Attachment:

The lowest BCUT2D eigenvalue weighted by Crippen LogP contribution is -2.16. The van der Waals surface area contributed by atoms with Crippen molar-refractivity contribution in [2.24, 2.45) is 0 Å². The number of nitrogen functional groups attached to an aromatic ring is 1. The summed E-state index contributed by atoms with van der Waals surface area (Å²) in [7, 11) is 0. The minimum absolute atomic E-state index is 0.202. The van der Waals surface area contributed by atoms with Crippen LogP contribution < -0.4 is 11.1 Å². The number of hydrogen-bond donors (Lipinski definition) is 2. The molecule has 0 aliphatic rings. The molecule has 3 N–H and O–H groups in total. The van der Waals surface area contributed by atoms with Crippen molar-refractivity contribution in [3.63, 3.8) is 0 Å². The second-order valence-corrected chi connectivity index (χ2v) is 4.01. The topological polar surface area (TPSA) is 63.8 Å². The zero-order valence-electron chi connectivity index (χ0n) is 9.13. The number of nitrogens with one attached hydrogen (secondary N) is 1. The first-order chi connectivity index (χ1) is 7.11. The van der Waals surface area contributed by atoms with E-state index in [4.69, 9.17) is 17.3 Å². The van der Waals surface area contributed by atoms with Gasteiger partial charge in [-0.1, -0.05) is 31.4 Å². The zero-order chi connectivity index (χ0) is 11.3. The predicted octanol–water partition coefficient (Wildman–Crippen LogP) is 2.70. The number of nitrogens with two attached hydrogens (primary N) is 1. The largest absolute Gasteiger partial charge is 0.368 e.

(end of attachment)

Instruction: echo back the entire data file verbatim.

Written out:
The lowest BCUT2D eigenvalue weighted by Crippen LogP contribution is -2.16. The van der Waals surface area contributed by atoms with Crippen molar-refractivity contribution in [2.24, 2.45) is 0 Å². The number of nitrogen functional groups attached to an aromatic ring is 1. The summed E-state index contributed by atoms with van der Waals surface area (Å²) in [7, 11) is 0. The minimum absolute atomic E-state index is 0.202. The van der Waals surface area contributed by atoms with Crippen LogP contribution < -0.4 is 11.1 Å². The number of hydrogen-bond donors (Lipinski definition) is 2. The molecule has 0 aliphatic rings. The molecule has 3 N–H and O–H groups in total. The van der Waals surface area contributed by atoms with Crippen molar-refractivity contribution in [3.63, 3.8) is 0 Å². The second-order valence-corrected chi connectivity index (χ2v) is 4.01. The topological polar surface area (TPSA) is 63.8 Å². The zero-order valence-electron chi connectivity index (χ0n) is 9.13. The number of nitrogens with one attached hydrogen (secondary N) is 1. The first-order chi connectivity index (χ1) is 7.11. The van der Waals surface area contributed by atoms with E-state index in [4.69, 9.17) is 17.3 Å². The van der Waals surface area contributed by atoms with Gasteiger partial charge in [-0.1, -0.05) is 31.4 Å². The zero-order chi connectivity index (χ0) is 11.3. The predicted octanol–water partition coefficient (Wildman–Crippen LogP) is 2.70. The number of nitrogens with two attached hydrogens (primary N) is 1. The largest absolute Gasteiger partial charge is 0.368 e.